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Four lessons from #ContentMarketingShow: brands can be social

The story of media and organisational communication over the last 20 years is a shift from mass forms of communication to social forms of communication.

Mainstream media, itself a work in progress, is giving way to personal forms of media. This media is social and is created, shared and curated among communities.

In a talk at the Content Marketing Show  in London this week I challenged delegates to consider whether a brand could ever be social, and how they communicated on behalf of their clients and organisations.

The Content Marketing Show is a sign of how Internet mediated communication and marketing is growing. 1,000 people gathered at the Institute for Education to hear from 14 speakers. It was a fantastic event.

There really has never been a more exciting time to work in our business.

Here’s my deck and a summary of my speech.

#1 Shift in organisational communication culture

Brands need to shift from a corporate tone of voice to a human voice, and replace formal command and control structures of communication with informal frameworks and customer relationship management.

This is the shift in organisational culture that was foretold in the Cluetrain Manifesto, and more recently in Euan Semple’s book Organizations Don’t Tweet, People Do.

Public relations is undergoing the single biggest upheaval of its 100 year history. It is no longer siloed as a communications function but must be part of every area of a business.

What’s more our business has the opportunity to become the organisational conscience and operate at the highest levels of organisations. This is the shift to social business.

Moving beyond traditional media as a proxy to build influence to direct relationships with publics, or audiences to use marketing parlance, will be critical to future success.

There are early signs that this is starting to happen. Asda, IBM, O2, P&G and the UK Government, amongst others, are notably examples of organisations that have set out on this journey.

#2 Stop posting shit on the Internet

However for the majority of organisations social media programmes have been bolted on to existing marketing and public relations efforts, with mixed success.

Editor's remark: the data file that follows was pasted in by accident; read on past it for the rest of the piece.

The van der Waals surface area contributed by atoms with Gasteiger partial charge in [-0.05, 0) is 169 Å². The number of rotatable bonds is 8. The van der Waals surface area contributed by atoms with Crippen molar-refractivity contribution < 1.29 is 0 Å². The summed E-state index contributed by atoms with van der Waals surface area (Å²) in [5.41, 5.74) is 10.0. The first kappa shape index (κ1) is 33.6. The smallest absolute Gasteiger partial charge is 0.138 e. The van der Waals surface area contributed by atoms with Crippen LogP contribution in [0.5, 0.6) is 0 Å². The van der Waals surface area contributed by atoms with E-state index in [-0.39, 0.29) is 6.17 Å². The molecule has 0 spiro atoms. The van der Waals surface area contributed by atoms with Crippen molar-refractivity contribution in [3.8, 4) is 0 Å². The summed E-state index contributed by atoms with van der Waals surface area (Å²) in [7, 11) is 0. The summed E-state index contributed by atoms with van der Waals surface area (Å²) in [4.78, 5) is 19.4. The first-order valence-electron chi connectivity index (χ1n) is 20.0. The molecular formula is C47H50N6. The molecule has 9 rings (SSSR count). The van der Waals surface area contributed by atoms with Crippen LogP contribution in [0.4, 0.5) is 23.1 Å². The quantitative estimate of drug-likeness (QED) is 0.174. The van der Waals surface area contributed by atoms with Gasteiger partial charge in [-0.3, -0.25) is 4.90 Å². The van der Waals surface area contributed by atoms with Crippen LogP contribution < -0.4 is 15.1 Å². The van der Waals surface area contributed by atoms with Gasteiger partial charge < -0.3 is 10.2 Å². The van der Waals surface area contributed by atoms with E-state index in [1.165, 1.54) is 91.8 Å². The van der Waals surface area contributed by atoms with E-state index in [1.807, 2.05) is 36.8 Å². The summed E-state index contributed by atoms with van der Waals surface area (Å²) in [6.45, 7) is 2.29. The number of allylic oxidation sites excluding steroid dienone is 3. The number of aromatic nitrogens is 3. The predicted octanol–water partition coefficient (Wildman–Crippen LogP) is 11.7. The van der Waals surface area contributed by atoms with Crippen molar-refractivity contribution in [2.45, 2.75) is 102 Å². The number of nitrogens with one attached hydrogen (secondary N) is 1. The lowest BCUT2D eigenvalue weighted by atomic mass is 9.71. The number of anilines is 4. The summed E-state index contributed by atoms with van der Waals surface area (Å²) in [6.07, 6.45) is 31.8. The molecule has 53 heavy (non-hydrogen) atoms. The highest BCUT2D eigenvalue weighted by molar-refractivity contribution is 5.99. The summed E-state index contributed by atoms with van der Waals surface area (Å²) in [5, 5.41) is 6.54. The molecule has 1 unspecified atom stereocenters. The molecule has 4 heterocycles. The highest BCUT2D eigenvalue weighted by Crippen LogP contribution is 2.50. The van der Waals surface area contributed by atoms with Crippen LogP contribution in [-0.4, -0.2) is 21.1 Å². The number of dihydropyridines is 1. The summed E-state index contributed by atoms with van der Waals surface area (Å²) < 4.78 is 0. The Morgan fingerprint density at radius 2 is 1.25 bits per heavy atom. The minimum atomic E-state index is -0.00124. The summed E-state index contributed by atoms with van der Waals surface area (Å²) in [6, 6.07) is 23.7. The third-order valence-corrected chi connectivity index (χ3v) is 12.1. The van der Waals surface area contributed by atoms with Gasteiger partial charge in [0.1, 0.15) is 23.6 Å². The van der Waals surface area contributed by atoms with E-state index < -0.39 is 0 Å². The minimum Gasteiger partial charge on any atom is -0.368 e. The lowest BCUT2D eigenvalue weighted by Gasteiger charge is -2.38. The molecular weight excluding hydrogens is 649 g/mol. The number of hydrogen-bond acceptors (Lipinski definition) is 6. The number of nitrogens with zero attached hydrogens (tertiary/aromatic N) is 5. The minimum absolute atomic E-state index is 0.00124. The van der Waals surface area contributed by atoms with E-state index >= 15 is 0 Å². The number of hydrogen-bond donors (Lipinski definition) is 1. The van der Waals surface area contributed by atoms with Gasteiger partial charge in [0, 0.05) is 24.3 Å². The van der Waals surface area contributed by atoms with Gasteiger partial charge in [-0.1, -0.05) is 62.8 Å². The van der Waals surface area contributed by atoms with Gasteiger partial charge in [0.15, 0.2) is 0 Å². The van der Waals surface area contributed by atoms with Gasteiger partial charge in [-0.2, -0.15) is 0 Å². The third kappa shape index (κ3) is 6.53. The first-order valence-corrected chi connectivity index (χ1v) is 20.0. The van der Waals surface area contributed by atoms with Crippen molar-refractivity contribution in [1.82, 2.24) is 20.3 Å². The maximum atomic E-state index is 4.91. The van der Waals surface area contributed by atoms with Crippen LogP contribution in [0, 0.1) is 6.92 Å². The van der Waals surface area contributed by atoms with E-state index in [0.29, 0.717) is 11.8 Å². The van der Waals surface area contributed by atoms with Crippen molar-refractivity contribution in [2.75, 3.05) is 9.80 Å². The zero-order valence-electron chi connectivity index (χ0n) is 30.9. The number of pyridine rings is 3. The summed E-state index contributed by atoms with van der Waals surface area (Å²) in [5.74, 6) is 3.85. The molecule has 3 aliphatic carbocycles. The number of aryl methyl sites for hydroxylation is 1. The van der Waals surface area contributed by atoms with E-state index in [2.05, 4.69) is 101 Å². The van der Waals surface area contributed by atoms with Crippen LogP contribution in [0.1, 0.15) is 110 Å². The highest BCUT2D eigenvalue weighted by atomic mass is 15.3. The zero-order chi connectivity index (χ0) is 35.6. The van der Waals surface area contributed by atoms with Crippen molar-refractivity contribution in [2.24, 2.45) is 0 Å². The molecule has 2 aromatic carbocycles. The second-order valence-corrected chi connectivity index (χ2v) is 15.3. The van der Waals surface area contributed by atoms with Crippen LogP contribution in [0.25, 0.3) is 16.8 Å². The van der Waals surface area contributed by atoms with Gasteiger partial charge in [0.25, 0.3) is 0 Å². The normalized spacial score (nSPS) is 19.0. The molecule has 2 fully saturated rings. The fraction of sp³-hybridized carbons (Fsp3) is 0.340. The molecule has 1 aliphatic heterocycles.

In the session at the Content Marketing Show I shared examples of ways that brands are failing in their attempt to engage with their publics, or audiences.

  • Airheads talk rubbish. They are most likely to ask daft questions, and have no interest in your response. The Condescending Corporate Brand Page on Facebook celebrates their work.
  • Nutters are inane. They have no awareness of context or empathy. They are most likely to hijack a hashtag inappropriately.
  • Automated brands are wedded to content calendars and robotically push out content with limited engagement.

Tom Liacas has made a study of these different personas. He’s a provocative thinker who I had the opportunity to meet in London recently. I’d thoroughly recommend his blog.

#3 Bravery required

During the last 12 months I’ve personally experienced the power of social networks to respond in a very human way.

My wife was diagnosed with breast cancer in September last year. She’s well on the way to recovery, recuperation and rehabilitation but over the course of her treatment I shared some of the highs and lows with my Facebook network.

Cancer remains one of the great taboos along with mental health and miscarriage, and yet people in my network responded in incredible ways each time I reached out.

Friends responded with messages of support and practical help, and colleagues at Ketchum quietly got on with working around me whenever I needed to excuse myself from the business.

I think we’ll see huge breakthroughs in human understanding in the coming years as social media breaks down barriers and brings people together in this way.

The big challenge is how organisations fit into this mix. They need to be human.

#4 Being human

A model for the motivation of human relationships was described by Abraham Maslow in a paper called A Theory of Human Motivation in Psychological Review (Wikipedia summary) in 1954.

The psychologist identified human motivation on a scale from Physiological, Safety, Belongingness and Love, Esteem, Self-Actualization and Self-Transcendence.

maslow

Brands building relationships with publics, or audiences, via social media need to root their purpose as firmly as possible in a lower order need.

Can a brand ever truly be social? Of course it can.

Social media provides us with an incredible opportunity to engage with publics, or audiences, directly. But it’s an intrinsically human form of communication that requires empathy and humility.

Organisations need to be brave in adapting their communication.

Related links

#1 3 Incredible Takeaways From The Content Marketing Show 2014, NewRise Digital
#2 #ContentMarketingShow | Can a Brand Ever Be Truly Social? Stephen Waddington, VerveSearch
#3 Content Marketing Show: Key takeaways, White.net
#4 Content Marketing Show – Session 1 Round up, The Media Flow
#5 Ten tweets that sum up key takeaways from Content Marketing Show, The Drum

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Stephen Waddington

Partner and Chief Engagement Officer, Ketchum and Visiting Professor in Practice, Newcastle University.

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